At this time there were two major political parties: the Democratic Party and the Whig Party. In New York City, a radical faction of the Democratic Party organized as the Equal Rights Party, and became known as the Locofocos.

The Democratic state convention met on September 14 at Herkimer and nominated Gov. William L. Marcy and Lt. Gov. John Tracy for re-election; and an electoral ticket pledged to Martin Van Buren for President and Richard M. Johnson for Vice President.

The Whig state convention nominated Jesse Buel for Governor, and Gamaliel H. Barstow for Lieutenant Governor; and an electoral ticket pledged to William Henry Harrison for President.

The Equal Rights state convention met on September 15 at Utica, and nominated Isaac S. Smith for Governor; and Moses Jaques for Lieutenant Governor. In New York City, they nominated Frederick A. Tallmadge for the State Senate; and a full ticket for the Assembly, among them Clinton Roosevelt and Robert Townsend Jr.. Tallmadge, Roosevelt and Townsend were then endorsed by the Whigs, and elected.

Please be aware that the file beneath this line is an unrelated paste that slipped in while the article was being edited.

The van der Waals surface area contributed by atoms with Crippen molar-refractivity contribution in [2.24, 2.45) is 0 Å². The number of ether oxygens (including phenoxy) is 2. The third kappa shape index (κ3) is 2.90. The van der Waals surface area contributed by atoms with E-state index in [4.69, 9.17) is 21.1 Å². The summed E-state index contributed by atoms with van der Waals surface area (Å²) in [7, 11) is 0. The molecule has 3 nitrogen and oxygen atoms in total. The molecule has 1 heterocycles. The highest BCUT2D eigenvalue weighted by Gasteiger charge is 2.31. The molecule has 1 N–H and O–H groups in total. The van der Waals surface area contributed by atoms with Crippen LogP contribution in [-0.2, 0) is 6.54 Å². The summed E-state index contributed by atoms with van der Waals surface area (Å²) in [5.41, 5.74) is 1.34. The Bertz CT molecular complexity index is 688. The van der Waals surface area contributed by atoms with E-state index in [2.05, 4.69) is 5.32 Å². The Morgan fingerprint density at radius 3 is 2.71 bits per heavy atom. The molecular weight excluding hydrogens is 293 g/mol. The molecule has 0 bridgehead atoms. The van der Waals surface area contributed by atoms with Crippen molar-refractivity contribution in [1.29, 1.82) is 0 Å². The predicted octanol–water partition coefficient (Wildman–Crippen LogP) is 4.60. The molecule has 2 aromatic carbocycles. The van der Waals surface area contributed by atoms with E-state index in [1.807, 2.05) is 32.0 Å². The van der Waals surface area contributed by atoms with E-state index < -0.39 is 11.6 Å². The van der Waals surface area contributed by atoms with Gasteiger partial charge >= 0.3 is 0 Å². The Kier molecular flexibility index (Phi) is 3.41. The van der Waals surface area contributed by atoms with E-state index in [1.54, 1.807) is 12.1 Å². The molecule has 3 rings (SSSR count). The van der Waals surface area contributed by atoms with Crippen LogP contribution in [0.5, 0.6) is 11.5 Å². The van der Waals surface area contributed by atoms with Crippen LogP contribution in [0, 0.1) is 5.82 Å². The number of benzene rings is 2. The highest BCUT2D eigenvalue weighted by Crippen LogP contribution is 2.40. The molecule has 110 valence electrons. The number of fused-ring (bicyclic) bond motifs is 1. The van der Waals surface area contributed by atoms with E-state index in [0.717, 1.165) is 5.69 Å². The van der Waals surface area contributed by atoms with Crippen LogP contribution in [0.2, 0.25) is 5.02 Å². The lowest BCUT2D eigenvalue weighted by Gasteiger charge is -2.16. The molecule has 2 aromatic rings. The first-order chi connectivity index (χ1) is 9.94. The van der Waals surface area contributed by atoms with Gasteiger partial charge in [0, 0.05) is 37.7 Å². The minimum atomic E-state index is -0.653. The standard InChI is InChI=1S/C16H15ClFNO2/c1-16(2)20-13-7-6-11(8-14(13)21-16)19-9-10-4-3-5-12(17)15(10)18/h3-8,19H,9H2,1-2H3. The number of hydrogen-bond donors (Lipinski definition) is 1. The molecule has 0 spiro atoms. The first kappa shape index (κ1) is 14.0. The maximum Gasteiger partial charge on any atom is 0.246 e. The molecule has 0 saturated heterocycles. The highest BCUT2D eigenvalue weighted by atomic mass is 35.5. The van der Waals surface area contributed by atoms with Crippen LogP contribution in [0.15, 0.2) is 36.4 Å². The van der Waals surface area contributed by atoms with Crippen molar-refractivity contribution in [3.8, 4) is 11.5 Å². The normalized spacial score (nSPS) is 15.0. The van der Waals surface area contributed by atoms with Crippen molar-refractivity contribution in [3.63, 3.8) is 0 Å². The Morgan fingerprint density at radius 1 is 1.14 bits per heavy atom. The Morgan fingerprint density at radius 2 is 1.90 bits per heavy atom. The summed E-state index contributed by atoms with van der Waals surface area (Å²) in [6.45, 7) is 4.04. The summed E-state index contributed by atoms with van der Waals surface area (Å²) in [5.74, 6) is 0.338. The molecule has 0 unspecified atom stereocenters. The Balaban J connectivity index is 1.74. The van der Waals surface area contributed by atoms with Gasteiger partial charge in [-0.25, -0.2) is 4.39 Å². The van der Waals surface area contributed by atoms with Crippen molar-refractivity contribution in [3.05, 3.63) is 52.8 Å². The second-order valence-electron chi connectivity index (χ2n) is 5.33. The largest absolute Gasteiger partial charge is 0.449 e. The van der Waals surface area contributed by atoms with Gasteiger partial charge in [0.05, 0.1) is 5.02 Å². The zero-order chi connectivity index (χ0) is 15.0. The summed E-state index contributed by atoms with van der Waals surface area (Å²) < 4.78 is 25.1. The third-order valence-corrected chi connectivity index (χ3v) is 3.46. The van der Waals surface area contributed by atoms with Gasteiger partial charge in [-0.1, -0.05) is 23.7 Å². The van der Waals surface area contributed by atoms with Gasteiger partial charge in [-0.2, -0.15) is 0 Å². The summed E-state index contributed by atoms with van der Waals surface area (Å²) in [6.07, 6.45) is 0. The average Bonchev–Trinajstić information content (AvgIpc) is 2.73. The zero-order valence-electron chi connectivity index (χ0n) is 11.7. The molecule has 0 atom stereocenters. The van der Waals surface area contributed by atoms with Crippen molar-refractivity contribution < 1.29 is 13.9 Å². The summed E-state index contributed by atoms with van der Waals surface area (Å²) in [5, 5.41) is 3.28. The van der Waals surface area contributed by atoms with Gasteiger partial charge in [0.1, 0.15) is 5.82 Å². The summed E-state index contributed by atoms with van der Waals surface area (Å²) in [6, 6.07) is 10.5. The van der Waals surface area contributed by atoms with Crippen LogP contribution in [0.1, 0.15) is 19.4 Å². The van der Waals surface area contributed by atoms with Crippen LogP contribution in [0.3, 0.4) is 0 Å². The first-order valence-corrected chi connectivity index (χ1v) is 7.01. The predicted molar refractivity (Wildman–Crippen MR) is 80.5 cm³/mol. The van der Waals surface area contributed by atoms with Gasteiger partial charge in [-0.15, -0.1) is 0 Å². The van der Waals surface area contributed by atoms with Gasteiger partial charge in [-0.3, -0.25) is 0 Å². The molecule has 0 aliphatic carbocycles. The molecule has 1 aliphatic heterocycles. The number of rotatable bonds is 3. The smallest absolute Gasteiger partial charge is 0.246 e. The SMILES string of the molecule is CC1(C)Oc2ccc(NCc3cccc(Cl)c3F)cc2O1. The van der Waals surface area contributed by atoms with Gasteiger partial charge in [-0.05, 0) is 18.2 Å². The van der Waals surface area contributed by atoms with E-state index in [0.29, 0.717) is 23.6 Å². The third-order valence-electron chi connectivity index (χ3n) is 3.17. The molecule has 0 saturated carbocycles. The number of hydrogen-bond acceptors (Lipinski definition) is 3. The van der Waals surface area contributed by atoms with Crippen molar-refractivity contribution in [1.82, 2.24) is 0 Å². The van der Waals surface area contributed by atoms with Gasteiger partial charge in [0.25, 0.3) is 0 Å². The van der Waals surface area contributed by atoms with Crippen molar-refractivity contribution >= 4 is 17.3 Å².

Elections[edit]

The State election was held from November 7 to 9, 1836. Gov. William L. Marcy and Lt. Gov. John Tracy were re-elected to a third term. Also, the Democratic electoral ticket won; the 42 New York votes were cast for Martin Van Buren and Richard M. Johnson. In New York City, the combined vote of the Whigs and Locofocos upset the Tammany Hall political machine, electing the State Senator of the First District, and 7 of 13 assemblymen.

State Senators Samuel Young (4th D.),[2] David Wager (5th D.) and Samuel L. Edwards (7th D.) were re-elected.

1836 New York State Senate election result
District Democrat Whig
First Morgan L. Smith 18,992 Frederick A. Tallmadge 20,173
Second Henry H. Van Dyck 20,824 Stephen W. Fullerton 12,040